This month the Netflix website was down for over 5 hours and the company was apparently unable to repair the problem quickly. It’s unknown whether the problem was the result of human error, system failure, natural disaster, or an intentional malicious attack. Regardless, the outcome is the same, and that’s just one example of many where massive systems are becoming unreliable.


Many thanks to all of you who keep in touch and provide support for the work I do.



Want More News? For additional news and updates you can subscribe to the Resources For Life Newsletter by sending an email to

Origins. For those of you who are new to these monthly personal updates, they began about 17 years ago out of a desire to share from my personal life about topics of lifeways (faith), health, career, finances, relationships, effective living, and activism. This is based on the life map presented on the Resources For Life website.

Greg Johnson – Monthly Update 201712

Personal Update 201712 | 28 December 2017 | Thursday


I hope you’re doing well. Thanks for taking a moment to read my latest update. There’s a lot from this past year to be grateful for. I’m appreciative for the family and friends who inspire, guide, and empower me. This month I’m going to recap 2017, and share some thoughts about 2018.


This past year, I’ve lifted over 3 million pounds at the gym and ridden more than 1,367 miles on my bicycle. Yet, the biggest breakthrough came in the past four months with the development of a eating program I’ve created that has allowed me to improve numerous clinical and lab wellness metrics — effectively reversing aging by 7 years in 4 months. In other words, I’m getting outcomes and results that I’ve not seen in 7 years. I’ll elaborate more on this in the months to come.


In my consulting work, my ‘customers’ become like friends, and I greatly appreciate their support. Some have been calling on me for technical services for 20+ years. Others I’ve been working with more recently. I’m still refining my business model to serve others better, and for greater efficiency of my time, energy, and resources. One of the challenges in 2017 has been cutting back on my billable time so I can spend time on my wellness goals — and just to be living amore balanced life.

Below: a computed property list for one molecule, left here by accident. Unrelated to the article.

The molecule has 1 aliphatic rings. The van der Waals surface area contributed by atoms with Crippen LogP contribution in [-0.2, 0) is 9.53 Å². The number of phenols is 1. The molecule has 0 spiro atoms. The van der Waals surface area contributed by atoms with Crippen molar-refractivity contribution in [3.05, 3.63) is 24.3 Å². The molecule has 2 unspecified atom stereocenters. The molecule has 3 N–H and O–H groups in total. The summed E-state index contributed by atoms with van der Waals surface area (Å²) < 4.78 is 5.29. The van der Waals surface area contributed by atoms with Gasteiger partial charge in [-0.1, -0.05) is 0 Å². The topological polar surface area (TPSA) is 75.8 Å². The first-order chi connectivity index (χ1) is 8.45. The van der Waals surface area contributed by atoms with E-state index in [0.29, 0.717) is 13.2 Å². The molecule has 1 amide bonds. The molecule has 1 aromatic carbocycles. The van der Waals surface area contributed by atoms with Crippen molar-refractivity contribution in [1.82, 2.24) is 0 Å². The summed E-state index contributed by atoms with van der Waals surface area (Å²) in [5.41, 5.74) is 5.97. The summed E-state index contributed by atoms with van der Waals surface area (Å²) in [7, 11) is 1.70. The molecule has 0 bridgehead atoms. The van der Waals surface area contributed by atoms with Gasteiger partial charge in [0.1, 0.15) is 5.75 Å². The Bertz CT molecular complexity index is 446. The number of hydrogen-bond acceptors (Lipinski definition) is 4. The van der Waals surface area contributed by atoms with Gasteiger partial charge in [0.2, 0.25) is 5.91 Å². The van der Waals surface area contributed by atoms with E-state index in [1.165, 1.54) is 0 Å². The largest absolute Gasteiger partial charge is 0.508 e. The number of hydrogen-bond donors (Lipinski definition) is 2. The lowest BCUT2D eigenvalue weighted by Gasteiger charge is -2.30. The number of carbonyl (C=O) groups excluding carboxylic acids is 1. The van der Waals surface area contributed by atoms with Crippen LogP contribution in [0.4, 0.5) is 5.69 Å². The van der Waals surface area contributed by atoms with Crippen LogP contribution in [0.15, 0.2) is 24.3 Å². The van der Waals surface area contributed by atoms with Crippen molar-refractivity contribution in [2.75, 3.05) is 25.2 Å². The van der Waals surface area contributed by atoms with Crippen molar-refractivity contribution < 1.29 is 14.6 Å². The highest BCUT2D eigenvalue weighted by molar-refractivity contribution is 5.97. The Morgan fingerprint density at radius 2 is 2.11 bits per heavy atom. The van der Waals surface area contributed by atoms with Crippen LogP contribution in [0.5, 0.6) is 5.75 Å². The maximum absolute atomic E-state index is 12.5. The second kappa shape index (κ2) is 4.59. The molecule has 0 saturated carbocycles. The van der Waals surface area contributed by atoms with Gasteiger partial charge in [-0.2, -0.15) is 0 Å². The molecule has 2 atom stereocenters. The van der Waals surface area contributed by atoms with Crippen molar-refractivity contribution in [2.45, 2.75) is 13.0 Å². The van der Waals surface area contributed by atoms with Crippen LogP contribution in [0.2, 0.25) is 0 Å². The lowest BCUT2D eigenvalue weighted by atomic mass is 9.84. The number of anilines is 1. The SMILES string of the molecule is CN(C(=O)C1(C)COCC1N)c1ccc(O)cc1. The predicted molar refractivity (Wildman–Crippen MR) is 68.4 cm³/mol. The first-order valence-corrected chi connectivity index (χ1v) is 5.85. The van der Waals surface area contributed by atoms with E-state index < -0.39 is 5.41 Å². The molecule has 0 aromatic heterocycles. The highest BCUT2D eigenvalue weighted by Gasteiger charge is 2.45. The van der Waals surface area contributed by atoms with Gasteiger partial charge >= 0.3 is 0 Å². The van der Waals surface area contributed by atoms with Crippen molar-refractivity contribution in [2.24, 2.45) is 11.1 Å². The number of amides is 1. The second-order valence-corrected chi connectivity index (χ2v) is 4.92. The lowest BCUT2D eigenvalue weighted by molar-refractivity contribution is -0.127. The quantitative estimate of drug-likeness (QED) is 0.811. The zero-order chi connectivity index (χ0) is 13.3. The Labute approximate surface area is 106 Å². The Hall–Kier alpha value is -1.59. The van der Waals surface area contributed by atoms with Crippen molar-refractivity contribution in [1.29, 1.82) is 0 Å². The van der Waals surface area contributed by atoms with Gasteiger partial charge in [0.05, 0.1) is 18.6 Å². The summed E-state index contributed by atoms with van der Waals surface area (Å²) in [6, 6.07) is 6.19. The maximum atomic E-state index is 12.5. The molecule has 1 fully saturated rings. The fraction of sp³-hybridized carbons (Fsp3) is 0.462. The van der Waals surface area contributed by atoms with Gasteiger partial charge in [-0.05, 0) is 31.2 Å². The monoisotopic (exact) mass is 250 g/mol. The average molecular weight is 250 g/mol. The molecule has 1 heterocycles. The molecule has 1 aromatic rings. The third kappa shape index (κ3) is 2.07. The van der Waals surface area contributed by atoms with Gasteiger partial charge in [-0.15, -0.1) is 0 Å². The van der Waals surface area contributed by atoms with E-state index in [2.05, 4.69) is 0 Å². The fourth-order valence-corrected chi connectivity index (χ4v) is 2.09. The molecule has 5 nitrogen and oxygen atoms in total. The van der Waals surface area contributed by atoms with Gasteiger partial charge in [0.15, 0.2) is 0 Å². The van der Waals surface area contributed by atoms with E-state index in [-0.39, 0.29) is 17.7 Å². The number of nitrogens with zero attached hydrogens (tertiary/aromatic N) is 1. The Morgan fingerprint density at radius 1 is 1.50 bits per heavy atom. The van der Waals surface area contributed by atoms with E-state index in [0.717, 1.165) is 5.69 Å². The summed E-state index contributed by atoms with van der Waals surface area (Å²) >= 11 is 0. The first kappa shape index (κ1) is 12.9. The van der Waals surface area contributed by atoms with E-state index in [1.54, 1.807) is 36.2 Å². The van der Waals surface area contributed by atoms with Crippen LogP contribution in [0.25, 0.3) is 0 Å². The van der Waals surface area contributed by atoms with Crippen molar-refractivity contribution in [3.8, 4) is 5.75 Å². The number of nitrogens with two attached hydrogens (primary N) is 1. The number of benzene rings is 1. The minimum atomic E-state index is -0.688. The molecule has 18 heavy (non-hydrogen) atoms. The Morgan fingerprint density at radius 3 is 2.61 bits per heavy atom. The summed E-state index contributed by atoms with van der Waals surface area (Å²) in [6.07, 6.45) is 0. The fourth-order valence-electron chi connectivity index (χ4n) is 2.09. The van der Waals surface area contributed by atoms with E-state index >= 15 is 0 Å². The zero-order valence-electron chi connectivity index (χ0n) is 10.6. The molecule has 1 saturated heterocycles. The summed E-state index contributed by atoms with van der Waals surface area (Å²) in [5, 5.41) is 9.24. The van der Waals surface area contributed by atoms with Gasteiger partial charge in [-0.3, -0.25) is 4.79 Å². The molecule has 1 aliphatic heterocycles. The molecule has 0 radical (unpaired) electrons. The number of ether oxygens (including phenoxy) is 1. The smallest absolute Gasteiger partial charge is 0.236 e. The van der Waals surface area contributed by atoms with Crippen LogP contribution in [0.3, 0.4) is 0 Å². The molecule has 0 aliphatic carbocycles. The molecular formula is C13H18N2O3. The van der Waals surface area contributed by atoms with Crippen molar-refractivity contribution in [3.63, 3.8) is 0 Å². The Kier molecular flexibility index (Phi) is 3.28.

Because I’m the bookkeeper, receptionist, head of marketing, and CEO, there’s a lot that needs to get done to operate a business. On a typical day, it may take several hours to take care of the administrative overhead and basic communications of the day.  So, my actual billable time on a given day could be just a few hours. With the Bike Work Life initiative, I’m able to spend several active hours a day while catching up on emails and phone calls — but that’s typically not billable time. So, I’m looking for ways to reduce my operational costs since I’m no longer working 60+ hours a week.

Bringing in the Fishing Nets

I’ve had a lot of business initiatives and public interest outreach efforts over the years. Like a farmer planting his fields with different seeds to see which variation produces the greatest yield, I’ve tried expanding the billable and volunteer work I do, examining the fruitfulness and impact of my efforts.